Supply Chain Matters highlights two significant developments related to consumer electronics and smartphone provider Apple that occurred last week.
Apple Component Design Shift in Custom Displays
Citing sources with knowledge of the matter, Bloomberg reported (Paid subscription or metered view) that Apple has plans to begin utilizing custom electronic displays utilizing its own custom in-house development designs.
The move is characterized by Bloomberg as an effort to: “reduce its reliance on technology partners like Samsung and LG and bring more components in-house.” In addition to these two suppliers, others are reportedly Japan Display, Sharp and BOE Technology Group. For some of these latter suppliers, such a move would be significant in terms of revenue impact.
This development effort reportedly began in earnest in 2018, with the first application being the display for the highest-end models of the Apple Watch by the end of 2024. However, the report indicates that the introduction could slip into 2025.
Apple declined to comment to Bloomberg regarding its published report.
The technology foundation is that of microLED as opposed to current OLED screen technology. Reportedly, plans further call for supplying electronic displays to other Apple hardware including the iPhone line-up after 2024.
This move is characterized as maintaining more direct control of the supply chain. We would clarify in that this move plays more to supply network vertical integration.
The reporting indicates that it is unclear as to whether Apple will elect to have and existing display supplier undertake volume manufacturing efforts or whether that would fall under one of the company’s contract manufacturing suppliers.
Apple has already embarked on in-house design and development of its own proprietary microprocessor semiconductor chips, and recently indicated that such chips will be fabricated in a newly proposed TSMC fabrication facility planned in the U.S..
Apple CEO Tim Cook Taking a Pay Cut in 2023
Business media reports indicate that Apple CEO Tim Cook has voluntarily asked for total compensation cut for 2023. Reportedly his total compensation target this year will amount to $49 million, according to a securities filing by the company. The compensation will consist of a base salary of $3 million, an incentive bonus of $6 million, and $40 million of the company’s stock. The $49 million number is more than 40 percent lower than Cook’s compensation level last year.
Then there is the speculation that the company’s stock has declined upwards of 25 percent in 2022 when the company’s senior executive’s have bonus structures pegged to stock performance.
According to reporting from The Wall Street Journal, the median compensation for CEO’s of the largest U.S. companies was $14.7 million in 2021.
The filing indicates that the compensation changes: “are responsive to shareholder feedback, while continuing both to align pay with performance and recognize Mr. Cook’s outstanding leadership.”
According to reporting from The Street.com, the decision by Cook comes after criticism from some investors regarding such overall compensation. Prominent investor advisory firm Institutional Shareholder Services (ISS) had recommended that shareholders vote against the package awarded at the last shareholder annual meeting. ISS further indicated that Cook has been paid 1,447 times more than the average Apple employee. The report intimates that Cook may have agreed to a lower compensation to avoid what could have been a further non-approval vote by shareholders.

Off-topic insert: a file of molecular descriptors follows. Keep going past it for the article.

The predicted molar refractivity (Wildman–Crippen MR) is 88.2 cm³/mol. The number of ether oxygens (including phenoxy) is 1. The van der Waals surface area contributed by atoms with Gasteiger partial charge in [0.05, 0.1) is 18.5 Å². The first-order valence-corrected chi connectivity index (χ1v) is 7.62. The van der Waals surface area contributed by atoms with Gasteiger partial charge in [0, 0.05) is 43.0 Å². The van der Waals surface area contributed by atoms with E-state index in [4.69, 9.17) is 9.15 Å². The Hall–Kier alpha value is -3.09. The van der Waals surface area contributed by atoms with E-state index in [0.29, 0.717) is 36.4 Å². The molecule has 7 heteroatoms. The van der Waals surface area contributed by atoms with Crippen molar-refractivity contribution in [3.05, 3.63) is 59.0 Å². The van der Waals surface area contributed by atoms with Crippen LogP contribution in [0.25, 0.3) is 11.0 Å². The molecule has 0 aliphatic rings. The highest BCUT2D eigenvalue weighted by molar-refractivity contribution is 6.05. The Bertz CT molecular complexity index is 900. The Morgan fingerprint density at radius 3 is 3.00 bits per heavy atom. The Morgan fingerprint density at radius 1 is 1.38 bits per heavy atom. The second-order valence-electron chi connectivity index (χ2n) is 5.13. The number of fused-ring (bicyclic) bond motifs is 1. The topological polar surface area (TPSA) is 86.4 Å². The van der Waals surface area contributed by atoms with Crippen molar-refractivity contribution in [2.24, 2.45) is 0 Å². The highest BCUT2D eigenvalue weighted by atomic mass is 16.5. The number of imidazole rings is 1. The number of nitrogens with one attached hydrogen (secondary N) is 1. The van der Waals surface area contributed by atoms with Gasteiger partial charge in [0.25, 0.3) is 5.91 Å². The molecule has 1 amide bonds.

To be balanced, Cook has consistently indicated that he will continue to share a good amount of his acquired wealth with charities.
The irony of the compensation reduction comes as the consumer electronics icon continues to deal with the effects of the iPhone14 production disruptions that occurred at the Foxconn massive “iPhone City” production complex in Zhengzhou, China, the impact of which will not be exactly known until Apple formally reports quarterly financial performance on February 2. Wall Street analyst have already lowered their sales expectations for Q4 by $4 billion. Backlogs of unfulfilled iPhone14 orders are expected to continue into Q1 of this year.
Meanwhile, the next supply network pivot is focused on India, another lower-cost manufacturing move.
Industry research firm Canalys has reported that global shipments of smartphones fell 17 percent in the final quarter of 2022, which is typically the largest holiday fulfillment quarter. Full year volumes reportedly decline 11 percent to fewer than 1.2 billion smartphones. Apple reportedly commands 25 percent global market share, but Samsung was crowned the 2022 volume leader. Manufacturers are reportedly positioning this year with caution, prioritizing profitability.
Speaking of profitability, Apple reportedly bought back almost $90 billion worth of its own shares in fiscal 2022 which ended in September. In fiscal 2021, stock buybacks amounted to $85.5 billion, and dividends paid to shareholders amounted to $14.5 billion.
The irony is that shareholders that are concerned about the optics of the CEO’s salary are not so for the optics of shareholder returns that can exceed the company’s R&D budget.
So are these times.
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